This bridge is a rare surviving example of a pin-connected truss bridge in Ontario. Although the builder plaque has been mostly destroyed, enough of the distinctive circular channel border remains to be certain that this bridge was the work of the Central Bridge and Engineering Company. Other details associated with the company is the use of unusual cover plate splices about halfway up the endposts, as well as a distintive portal bracing design which switches to plate at the ends with cutouts angled to match the angles of the interior lattice pattern. These two design details are found on multiple bridges by this company. The northern approach spans and the northern concrete substructrues may not be original to the bridge. At the south end of the bridge, the truss is supported by riveted caissons, which likely are original. The caissons are capped with cast iron caps (instead of riveted plate which was more common). Also unusual are the bearings which are also cast iron. Based on other bridges by this company in Ontario, a ca. 1890s construction date seems reasonable. However, the unusual cast iron bearings might suggest this is an earlier bridge, perhaps even dating to the 1880s.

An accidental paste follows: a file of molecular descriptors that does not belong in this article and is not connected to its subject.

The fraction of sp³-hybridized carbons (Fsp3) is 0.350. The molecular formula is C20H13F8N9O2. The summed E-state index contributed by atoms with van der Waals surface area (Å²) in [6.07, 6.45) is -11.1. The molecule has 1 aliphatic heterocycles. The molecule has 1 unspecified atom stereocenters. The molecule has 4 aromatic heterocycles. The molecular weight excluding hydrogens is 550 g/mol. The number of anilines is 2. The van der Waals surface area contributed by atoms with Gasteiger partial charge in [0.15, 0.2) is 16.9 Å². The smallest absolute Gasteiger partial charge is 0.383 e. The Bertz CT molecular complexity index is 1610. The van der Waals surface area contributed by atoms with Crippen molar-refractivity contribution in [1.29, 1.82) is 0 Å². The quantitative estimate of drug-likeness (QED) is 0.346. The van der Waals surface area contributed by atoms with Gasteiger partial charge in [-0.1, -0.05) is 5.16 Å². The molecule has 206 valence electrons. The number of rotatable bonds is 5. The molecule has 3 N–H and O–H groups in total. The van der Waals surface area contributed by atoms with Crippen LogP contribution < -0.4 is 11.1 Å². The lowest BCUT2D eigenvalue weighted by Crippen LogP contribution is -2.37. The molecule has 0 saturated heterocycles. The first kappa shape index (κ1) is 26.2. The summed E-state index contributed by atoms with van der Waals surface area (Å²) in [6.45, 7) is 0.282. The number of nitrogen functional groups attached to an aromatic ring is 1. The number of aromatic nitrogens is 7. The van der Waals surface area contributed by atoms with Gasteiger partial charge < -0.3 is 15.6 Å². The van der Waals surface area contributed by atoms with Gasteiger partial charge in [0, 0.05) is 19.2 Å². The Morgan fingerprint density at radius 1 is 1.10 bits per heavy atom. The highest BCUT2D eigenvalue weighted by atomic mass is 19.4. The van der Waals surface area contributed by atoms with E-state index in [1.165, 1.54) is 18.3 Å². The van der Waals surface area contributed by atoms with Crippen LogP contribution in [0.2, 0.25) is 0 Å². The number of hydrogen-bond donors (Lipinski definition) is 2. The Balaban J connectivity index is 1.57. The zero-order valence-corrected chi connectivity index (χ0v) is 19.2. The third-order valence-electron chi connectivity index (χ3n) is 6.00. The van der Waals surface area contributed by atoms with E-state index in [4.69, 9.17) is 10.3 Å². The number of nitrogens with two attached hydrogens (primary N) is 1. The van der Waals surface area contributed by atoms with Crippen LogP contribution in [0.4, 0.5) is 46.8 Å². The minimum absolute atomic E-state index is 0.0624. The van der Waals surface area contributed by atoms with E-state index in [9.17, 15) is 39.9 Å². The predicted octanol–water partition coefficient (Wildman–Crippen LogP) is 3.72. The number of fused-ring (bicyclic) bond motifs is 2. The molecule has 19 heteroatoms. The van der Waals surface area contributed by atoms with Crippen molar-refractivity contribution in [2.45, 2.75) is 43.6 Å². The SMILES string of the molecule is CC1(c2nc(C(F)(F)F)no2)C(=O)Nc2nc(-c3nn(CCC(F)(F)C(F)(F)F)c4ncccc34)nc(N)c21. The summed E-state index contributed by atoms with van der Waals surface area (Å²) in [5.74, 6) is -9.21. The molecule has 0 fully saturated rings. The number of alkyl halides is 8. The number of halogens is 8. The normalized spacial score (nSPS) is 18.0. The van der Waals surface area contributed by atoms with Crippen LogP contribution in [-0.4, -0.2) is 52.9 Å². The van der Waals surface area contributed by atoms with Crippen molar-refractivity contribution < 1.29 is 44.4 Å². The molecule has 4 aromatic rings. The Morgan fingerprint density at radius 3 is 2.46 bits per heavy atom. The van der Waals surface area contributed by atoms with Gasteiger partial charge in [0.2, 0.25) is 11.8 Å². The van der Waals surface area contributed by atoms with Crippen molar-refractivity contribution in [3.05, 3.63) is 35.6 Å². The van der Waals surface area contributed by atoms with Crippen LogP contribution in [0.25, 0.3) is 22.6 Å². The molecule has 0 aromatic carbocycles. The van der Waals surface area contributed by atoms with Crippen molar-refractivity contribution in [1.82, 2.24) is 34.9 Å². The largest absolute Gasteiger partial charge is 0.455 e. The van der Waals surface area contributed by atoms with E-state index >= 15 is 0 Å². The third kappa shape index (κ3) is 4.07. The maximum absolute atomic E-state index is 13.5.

This bridge has been redecked and left in place for non-motorized traffic. There is one area of maintenance concern noted: A tree of substantial size has completely grown around one of the lower chord eyebars. Thought should be given to removing this tree. This bridge is a pin-connected truss bridge that functions best when its connections can flex freely, and the tree may be restricting this, as well as causing additional unknown stresses in the bridge for which it was not designed for.
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This bridge is on a section of former road that is today intended for non-motorized traffic only as part of a local trail system.
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